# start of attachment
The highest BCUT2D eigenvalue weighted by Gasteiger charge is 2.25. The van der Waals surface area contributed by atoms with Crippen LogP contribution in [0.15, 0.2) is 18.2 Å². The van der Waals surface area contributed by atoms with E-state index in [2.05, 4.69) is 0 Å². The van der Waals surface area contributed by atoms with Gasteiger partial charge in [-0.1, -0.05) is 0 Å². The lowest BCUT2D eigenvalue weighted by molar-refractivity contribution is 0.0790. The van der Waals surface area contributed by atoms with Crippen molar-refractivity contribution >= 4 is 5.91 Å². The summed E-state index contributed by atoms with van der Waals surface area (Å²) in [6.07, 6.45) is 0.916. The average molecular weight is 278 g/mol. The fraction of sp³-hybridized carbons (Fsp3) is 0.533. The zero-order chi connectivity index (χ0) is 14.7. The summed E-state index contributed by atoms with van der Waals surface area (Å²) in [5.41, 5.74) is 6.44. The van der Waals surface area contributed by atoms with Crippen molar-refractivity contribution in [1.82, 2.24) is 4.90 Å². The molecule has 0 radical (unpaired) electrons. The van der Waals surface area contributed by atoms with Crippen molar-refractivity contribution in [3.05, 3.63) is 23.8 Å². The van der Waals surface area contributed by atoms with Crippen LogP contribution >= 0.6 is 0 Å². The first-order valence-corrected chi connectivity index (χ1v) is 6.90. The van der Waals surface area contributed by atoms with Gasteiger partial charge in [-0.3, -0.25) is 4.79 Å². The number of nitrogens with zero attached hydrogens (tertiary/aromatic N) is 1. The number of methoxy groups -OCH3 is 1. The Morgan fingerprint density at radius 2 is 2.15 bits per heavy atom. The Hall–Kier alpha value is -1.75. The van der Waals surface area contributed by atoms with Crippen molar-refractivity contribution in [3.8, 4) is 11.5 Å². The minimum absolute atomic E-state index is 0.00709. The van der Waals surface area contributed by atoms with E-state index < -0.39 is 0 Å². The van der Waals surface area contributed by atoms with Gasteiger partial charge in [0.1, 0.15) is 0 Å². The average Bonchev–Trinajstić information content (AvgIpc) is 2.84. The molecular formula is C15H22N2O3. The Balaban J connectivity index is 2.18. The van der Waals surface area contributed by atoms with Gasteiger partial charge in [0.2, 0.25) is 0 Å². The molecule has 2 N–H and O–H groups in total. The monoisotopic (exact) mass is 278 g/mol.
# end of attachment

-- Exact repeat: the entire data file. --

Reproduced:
The highest BCUT2D eigenvalue weighted by Gasteiger charge is 2.25. The van der Waals surface area contributed by atoms with Crippen LogP contribution in [0.15, 0.2) is 18.2 Å². The van der Waals surface area contributed by atoms with E-state index in [2.05, 4.69) is 0 Å². The van der Waals surface area contributed by atoms with Gasteiger partial charge in [-0.1, -0.05) is 0 Å². The lowest BCUT2D eigenvalue weighted by molar-refractivity contribution is 0.0790. The van der Waals surface area contributed by atoms with Crippen molar-refractivity contribution >= 4 is 5.91 Å². The summed E-state index contributed by atoms with van der Waals surface area (Å²) in [6.07, 6.45) is 0.916. The average molecular weight is 278 g/mol. The fraction of sp³-hybridized carbons (Fsp3) is 0.533. The zero-order chi connectivity index (χ0) is 14.7. The summed E-state index contributed by atoms with van der Waals surface area (Å²) in [5.41, 5.74) is 6.44. The van der Waals surface area contributed by atoms with Crippen molar-refractivity contribution in [1.82, 2.24) is 4.90 Å². The molecule has 0 radical (unpaired) electrons. The van der Waals surface area contributed by atoms with Crippen molar-refractivity contribution in [3.05, 3.63) is 23.8 Å². The van der Waals surface area contributed by atoms with Crippen LogP contribution >= 0.6 is 0 Å². The first-order valence-corrected chi connectivity index (χ1v) is 6.90. The van der Waals surface area contributed by atoms with Gasteiger partial charge in [-0.3, -0.25) is 4.79 Å². The number of nitrogens with zero attached hydrogens (tertiary/aromatic N) is 1. The number of methoxy groups -OCH3 is 1. The Morgan fingerprint density at radius 2 is 2.15 bits per heavy atom. The Hall–Kier alpha value is -1.75. The van der Waals surface area contributed by atoms with Crippen molar-refractivity contribution in [3.8, 4) is 11.5 Å². The minimum absolute atomic E-state index is 0.00709. The van der Waals surface area contributed by atoms with E-state index < -0.39 is 0 Å². The van der Waals surface area contributed by atoms with Gasteiger partial charge in [0.1, 0.15) is 0 Å². The average Bonchev–Trinajstić information content (AvgIpc) is 2.84. The molecular formula is C15H22N2O3. The Balaban J connectivity index is 2.18. The van der Waals surface area contributed by atoms with Gasteiger partial charge in [0.2, 0.25) is 0 Å². The molecule has 2 N–H and O–H groups in total. The monoisotopic (exact) mass is 278 g/mol.